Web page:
Barnes is L-U Spring Coach of the Year

Faith is defined by Webster’s Dictionary as something that is believed especially with strong conviction.

It is a word that has become synonymous with Mulberry Grove softball coach John Barnes’ teams in recent years.

And the Lady Aces’ 2008 campaign is a perfect example of faith rewarded.

Mulberry Grove entered the season positioned for unprecedented success, with everyone back from a 22-7 team, including ace hurler Brittany Crandell and her 65 career victories.

But then the plane seemingly crashed into the mountain.

Crandell went down with a torn rotator cuff in the very first game of the year, leaving the Lady Aces with their faith tested like never before, Barnes included.

‘I had my doubts,’ said Barnes, who had zero varsity pitching experience to turn to in Crandell’s absence. ‘But I told the girls, ‘I’ll be darned if we’re gonna practice out here three hours a day and lose.”

Senior Rachel Brewer remembers Barnes’ words after Crandell’s devastating injury well.

‘He said, ‘This is our ship. If it sinks, it’s because we gave up.”

The Lady Aces took heed. And not only did the ship not sink – Barnes and company guided it into uncharted territory.

Despite being without the services of their ace in a sport in which pitching is king, the Lady Aces went on to their second regional title in three years, their first-ever win in sectional play and a program-record 26 wins.

And, along with that success, has come some long overdue recognition for Barnes and his program.

In addition to being named The Leader-Union’s 2008 Spring Coach of the Year, Barnes recently garnered the Illinois Coaches Association’s Class 1A Coach of the Year award out of the Carrollton Super-Sectional.

‘Any other year, getting something like this would have been kind of embarrassing, because more credit should go to our girls and the community – they don’t get enough credit,’ said Barnes.

‘But it feels good coming after this year, because this season, I had to be more of a psychologist. I feel this year we used a lot of smoke and mirrors and it was like a poker game, because we bluffed a lot.’

Ironically for a team nicknamed the Aces, Mulberry Grove did play the bad hand it was dealt to near perfection.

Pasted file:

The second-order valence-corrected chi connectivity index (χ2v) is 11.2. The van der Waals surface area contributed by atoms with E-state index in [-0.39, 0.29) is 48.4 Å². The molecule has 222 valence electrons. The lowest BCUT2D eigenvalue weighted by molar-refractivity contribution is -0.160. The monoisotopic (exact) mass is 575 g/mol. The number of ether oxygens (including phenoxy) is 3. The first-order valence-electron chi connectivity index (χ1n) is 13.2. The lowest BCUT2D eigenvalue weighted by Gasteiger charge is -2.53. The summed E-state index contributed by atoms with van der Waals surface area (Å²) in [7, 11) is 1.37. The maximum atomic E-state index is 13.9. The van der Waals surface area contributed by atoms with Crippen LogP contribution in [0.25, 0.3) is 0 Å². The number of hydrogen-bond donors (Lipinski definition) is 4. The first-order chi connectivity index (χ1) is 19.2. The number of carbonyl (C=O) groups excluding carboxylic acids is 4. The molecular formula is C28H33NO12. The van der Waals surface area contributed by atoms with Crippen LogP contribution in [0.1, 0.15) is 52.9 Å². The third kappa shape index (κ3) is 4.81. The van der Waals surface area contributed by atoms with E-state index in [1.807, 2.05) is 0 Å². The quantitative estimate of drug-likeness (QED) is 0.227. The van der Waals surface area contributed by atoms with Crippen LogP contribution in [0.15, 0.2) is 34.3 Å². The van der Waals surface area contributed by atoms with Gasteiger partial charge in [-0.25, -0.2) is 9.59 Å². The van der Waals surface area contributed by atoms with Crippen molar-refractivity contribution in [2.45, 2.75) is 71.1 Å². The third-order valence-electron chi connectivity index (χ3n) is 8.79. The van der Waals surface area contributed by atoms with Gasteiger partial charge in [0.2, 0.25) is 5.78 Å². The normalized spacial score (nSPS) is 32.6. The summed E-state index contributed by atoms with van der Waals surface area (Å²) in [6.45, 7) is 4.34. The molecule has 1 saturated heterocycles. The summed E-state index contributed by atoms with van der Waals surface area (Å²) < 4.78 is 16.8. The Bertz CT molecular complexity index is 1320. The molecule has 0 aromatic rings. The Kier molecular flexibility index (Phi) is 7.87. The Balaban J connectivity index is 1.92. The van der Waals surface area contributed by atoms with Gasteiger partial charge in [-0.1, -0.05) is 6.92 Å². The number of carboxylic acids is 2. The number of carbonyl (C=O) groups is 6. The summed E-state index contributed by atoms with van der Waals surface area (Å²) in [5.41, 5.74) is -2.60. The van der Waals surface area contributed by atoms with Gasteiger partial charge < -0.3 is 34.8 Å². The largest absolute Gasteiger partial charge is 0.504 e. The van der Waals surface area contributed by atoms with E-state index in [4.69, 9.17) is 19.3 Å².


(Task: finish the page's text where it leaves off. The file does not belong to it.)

With Crandell out, Barnes turned to Brewer, a slugging first baseman with no varsity pitching experience.

But the soft-tossing senior made her coach look brilliant by more than holding her own, thanks in large part to the tutoring of a revered pitching coach and Barnes’ shrewd defensive shifts.

‘Kids just don’t hit to the opposite field,’ said Barnes, who aligned his defenders to take away the left side of the field. ‘We exploited that.’

Barnes was also happy to exploit the services of Brian Gallagher, a Salem-based fastpitch guru who offered his knowledge when Crandell got hurt.

‘He taught me more than the kids,’ Barnes said. ‘He drove from Salem once a week to coach the kids and didn’t ask for a dime. That guy was gold.’

With the storm sufficiently weathered by midseason, Barnes handed the pitching baton to another Brewer – Rachel’s younger sister, Joanna.

The move might have seemed risky, at best, considering she was just a freshman. But Barnes knew what he had in the youngest of the three Brewers he’s coached, due to Joanna’s participation in his wildly popular and successful junior high and summer-league programs.

Thanks in large part to the experience gained there, Brewer performed more like a senior than a freshman, finishing 9-3. She was at her best when the pressure was on, picking up complete-game victories in the Valmeyer Regional title game and the semifinals of the Raymond-Lincolnwood Sectional.

But, as has been the case since Barnes took over the program eight years ago, much of the Lady Aces’ success can be attributed to its relentless offense that averaged eight runs and 12 hits per game.

No Mulberry Grove regular hit lower than .333, and the Lady Aces wound up finishing in the top 10 on the IHSA’s all-time single-season list in doubles (4th), extra-base hits (7th) and hits (9th).